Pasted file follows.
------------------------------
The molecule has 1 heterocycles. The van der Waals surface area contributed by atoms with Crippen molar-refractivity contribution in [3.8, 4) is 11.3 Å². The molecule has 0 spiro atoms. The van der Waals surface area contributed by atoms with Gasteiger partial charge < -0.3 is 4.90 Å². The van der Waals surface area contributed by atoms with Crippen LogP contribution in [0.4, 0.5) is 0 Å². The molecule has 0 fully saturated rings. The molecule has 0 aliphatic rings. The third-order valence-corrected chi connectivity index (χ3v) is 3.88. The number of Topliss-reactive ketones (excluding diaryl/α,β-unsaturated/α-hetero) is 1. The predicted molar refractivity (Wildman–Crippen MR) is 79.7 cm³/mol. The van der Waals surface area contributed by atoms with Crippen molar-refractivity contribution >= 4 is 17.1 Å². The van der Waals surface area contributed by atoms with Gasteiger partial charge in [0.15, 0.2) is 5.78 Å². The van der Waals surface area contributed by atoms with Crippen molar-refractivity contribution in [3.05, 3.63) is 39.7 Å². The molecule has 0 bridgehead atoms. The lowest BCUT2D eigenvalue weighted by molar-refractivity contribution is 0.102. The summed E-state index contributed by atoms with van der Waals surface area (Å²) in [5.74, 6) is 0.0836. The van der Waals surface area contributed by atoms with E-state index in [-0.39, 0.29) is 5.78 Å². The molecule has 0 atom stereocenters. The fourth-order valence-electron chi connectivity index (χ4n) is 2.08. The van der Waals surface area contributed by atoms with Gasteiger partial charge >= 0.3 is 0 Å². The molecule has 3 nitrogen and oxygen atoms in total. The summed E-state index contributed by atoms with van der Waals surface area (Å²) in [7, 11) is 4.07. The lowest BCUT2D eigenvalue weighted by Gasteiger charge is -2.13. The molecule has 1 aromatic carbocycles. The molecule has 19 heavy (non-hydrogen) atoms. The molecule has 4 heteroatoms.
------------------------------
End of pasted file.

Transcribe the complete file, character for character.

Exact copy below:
The molecule has 1 heterocycles. The van der Waals surface area contributed by atoms with Crippen molar-refractivity contribution in [3.8, 4) is 11.3 Å². The molecule has 0 spiro atoms. The van der Waals surface area contributed by atoms with Gasteiger partial charge < -0.3 is 4.90 Å². The van der Waals surface area contributed by atoms with Crippen LogP contribution in [0.4, 0.5) is 0 Å². The molecule has 0 fully saturated rings. The molecule has 0 aliphatic rings. The third-order valence-corrected chi connectivity index (χ3v) is 3.88. The number of Topliss-reactive ketones (excluding diaryl/α,β-unsaturated/α-hetero) is 1. The predicted molar refractivity (Wildman–Crippen MR) is 79.7 cm³/mol. The van der Waals surface area contributed by atoms with Crippen molar-refractivity contribution >= 4 is 17.1 Å². The van der Waals surface area contributed by atoms with Gasteiger partial charge in [0.15, 0.2) is 5.78 Å². The van der Waals surface area contributed by atoms with Crippen molar-refractivity contribution in [3.05, 3.63) is 39.7 Å². The molecule has 0 bridgehead atoms. The lowest BCUT2D eigenvalue weighted by molar-refractivity contribution is 0.102. The summed E-state index contributed by atoms with van der Waals surface area (Å²) in [5.74, 6) is 0.0836. The van der Waals surface area contributed by atoms with E-state index in [-0.39, 0.29) is 5.78 Å². The molecule has 0 atom stereocenters. The fourth-order valence-electron chi connectivity index (χ4n) is 2.08. The van der Waals surface area contributed by atoms with Gasteiger partial charge >= 0.3 is 0 Å². The molecule has 3 nitrogen and oxygen atoms in total. The summed E-state index contributed by atoms with van der Waals surface area (Å²) in [7, 11) is 4.07. The lowest BCUT2D eigenvalue weighted by Gasteiger charge is -2.13. The molecule has 1 aromatic carbocycles. The molecule has 19 heavy (non-hydrogen) atoms. The molecule has 4 heteroatoms.